It was so hard to tell my sister what her options were. When I gave her the options her facial expression completely changed. It changed from listening to utter disbelief. “Hospice?” she whispered with as much voice as she could muster. The look on her face told me what I hadn't really allowed myself to acknowledge until now; she really never thought that she would truly lose this battle. The rest of that conversation was sort of a blur.
The following day, I text her and asked if she wanted company. Her reply, “not right now, I'm tired.” I called my mom and asked her if she thought my sister was mad at me because I was hysterical a few days earlier. My mom said she wasn't, and I know she's right, my sister never held a grudge against me. Even though I was told that my sister's situation was desperate, somehow my brain and heart really still didn't process that she was going to die. I mean, maybe other people experience something similar, maybe we don't really “grasp” that death is coming fully until after it arrives.
You remember we had called for the Pastor to meet with my sister? He came right away to talk to her. Not only was he her Pastor but also a friend of the family. He told us later when he spoke with her and they talked about “the end” and what it meant.
When the Pastor asked her if she had things settled with God, she said, “I’m holding out for a miracle, but I’m ok either way.” In other words, she’d made her peace with God and if He chose to take her home, she was ok with that. At the time, she was actually planning a trip to Florida (from her hospital bed) with my Mimi and her family.
After Pastor shared this conversation with us, I went to rest and read alone. Ironically, I was in the middle of reading a book about living to 100. My phone rang and it was my mom calling. “I think you better come now” was all she said. WHAT? My mind was racing, how? this soon? not possible! it was screaming at me. I got in my car and flew, yes flew, down the interstate back to the hospital. I ran up to the ICU where my mom was holding my sister's hand. My sister was sleeping and I could see by the heart rate monitor that her breaths were slowing down.
As we sat by her hospital bed I thought about her life. About WHO she was. I thought about everything from our childhood, her silly shenanigans, her laugh…
My sister was everything I was not but wished I could be. I just didn’t realize it till now. She liked herself. She wasn’t afraid that someone else wouldn’t like her. “What's not to like?” She made friends in high school and they remained friends until the end. She would fight fiercely for those she loved. She remembered people’s birthdays, anniversaries, and more… she even remembered what shirt she was wearing on her first day of high school, or the song that was playing when I left for Germany after being stationed far away from home at the tender age of 18. She had an amazing memory. She memorized every popular song from the 80’s and 90’s maybe more. She also saved everything I ever wrote her.
I thought about years ago when my sister shared one secret with me, and only me, and I have continued to keep that secret, it was the one and only secret I could remember us sharing as sisters. I miss that I didn’t share any of my secrets with her. My thoughts just kept going in circles in my head…I couldn't believe my sister was actually dying.
I watched as the heart rate and oxygen monitors began to slow, slow, slow down. The constantly slowing beeping told us the end was near, that we couldn't stop it. I tried harder and harder not to cry. I focused on her breaths. Then just like that, they stopped. Everything went silent. She was gone.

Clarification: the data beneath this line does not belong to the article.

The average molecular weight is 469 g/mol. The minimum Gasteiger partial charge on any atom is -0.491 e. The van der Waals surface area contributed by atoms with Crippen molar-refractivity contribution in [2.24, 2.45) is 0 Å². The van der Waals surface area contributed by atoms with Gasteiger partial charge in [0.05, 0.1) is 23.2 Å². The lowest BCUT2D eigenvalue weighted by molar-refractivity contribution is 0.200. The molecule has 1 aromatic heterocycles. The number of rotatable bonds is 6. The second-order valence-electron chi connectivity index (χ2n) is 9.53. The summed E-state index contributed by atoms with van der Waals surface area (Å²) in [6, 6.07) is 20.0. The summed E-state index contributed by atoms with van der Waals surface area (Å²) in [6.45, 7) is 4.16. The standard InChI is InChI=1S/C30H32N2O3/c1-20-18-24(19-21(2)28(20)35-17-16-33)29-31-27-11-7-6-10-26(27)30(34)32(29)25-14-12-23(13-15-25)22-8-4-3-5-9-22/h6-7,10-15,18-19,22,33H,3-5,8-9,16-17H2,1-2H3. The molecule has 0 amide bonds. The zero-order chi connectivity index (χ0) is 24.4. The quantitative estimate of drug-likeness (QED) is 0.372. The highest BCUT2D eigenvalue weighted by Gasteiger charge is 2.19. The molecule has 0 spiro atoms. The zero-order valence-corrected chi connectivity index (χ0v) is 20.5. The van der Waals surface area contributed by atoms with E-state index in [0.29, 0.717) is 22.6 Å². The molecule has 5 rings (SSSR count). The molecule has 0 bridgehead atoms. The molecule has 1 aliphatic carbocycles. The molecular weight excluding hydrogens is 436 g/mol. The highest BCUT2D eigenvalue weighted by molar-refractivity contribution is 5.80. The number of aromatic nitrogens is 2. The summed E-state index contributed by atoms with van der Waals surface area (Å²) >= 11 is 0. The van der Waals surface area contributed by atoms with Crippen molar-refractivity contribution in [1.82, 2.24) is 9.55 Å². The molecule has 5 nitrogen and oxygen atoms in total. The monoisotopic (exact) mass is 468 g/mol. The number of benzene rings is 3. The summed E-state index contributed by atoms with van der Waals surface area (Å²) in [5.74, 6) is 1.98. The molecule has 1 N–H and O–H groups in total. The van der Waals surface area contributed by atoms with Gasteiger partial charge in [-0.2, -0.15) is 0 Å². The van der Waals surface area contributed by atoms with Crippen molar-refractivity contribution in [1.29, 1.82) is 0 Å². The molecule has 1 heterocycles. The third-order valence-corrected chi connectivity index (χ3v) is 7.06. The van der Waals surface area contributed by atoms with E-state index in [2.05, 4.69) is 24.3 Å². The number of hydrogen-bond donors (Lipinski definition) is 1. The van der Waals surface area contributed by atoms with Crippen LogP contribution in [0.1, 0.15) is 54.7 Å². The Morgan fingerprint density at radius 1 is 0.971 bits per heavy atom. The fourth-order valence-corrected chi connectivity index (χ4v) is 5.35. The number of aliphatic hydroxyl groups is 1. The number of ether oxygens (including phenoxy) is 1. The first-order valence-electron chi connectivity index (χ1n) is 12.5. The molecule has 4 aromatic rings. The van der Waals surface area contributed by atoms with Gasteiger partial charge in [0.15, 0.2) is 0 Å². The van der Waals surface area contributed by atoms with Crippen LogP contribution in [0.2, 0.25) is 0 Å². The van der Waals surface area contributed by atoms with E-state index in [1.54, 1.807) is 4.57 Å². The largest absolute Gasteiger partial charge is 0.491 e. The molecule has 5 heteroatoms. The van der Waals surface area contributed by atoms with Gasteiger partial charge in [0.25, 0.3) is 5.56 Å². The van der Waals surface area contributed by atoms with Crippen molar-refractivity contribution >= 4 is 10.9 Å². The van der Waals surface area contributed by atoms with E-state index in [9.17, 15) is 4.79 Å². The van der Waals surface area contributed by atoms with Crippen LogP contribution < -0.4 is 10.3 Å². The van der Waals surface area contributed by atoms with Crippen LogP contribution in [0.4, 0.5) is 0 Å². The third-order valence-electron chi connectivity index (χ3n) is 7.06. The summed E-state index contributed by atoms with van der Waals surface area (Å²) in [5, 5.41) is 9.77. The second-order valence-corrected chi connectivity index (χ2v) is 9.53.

My mom dropped her head down on the bed and we cried. A matter of minutes went by and people came and went. I stayed in the room when they came to take her away.
One of the thoughts I had was, “now I'm glad she never had children because now they would be alone” but then another thought came, “no they wouldn't be alone, they'd live with ME!” that thought made me smile a little, but it also made me a little sad. I guess because my sister never talked much about it. The fact that there was one label she never had: Mommy. My sister did not have children. She had her reasons and she had some regrets, but she called my kids, her babies… as in “say hi to my babies for me” or “how’s my babies?” … sometimes that annoyed me, I was a little bit selfish with my babies… at this moment, I wish I had shared more.
I don’t know if my sister ever cared about her labels or even the fact that she missed out on a few of the wonderful ones, but I knew I had cared too much about my labels. Like many women going through life, just trying to figure it all out; I have been labeled whether I liked it or not. Those labels; some good, some not so good. One thing I have discovered though, about labels is that the people who matter most to me in life, care least about what I’ve been labeled.
Can I say that again? The PEOPLE who MATTER MOST to me in LIFE, care LEAST about what I’ve been labeled. You know what those people call me? They call me mom. Well, they actually call me The Royal Empress, but that’s a story for another day.
I'll continue this story in Part three…
In the meantime, if are you suffering with cancer or another chronic illness or have a loved one who is, if you need encouragement, or someone to pray with you and for you, come on over to Hopelively. Hope Lively is a private social media group on Facebook and a page on my friend Jami's blog Sacred Ground Sticky Floors. Our goal is to create a community of believers seeking wellness and cheering each other on whether you are facing a chronic illness or love someone who is. We share prayer requests, do healthy challenges, offer encouragement and much more! I'll see you there.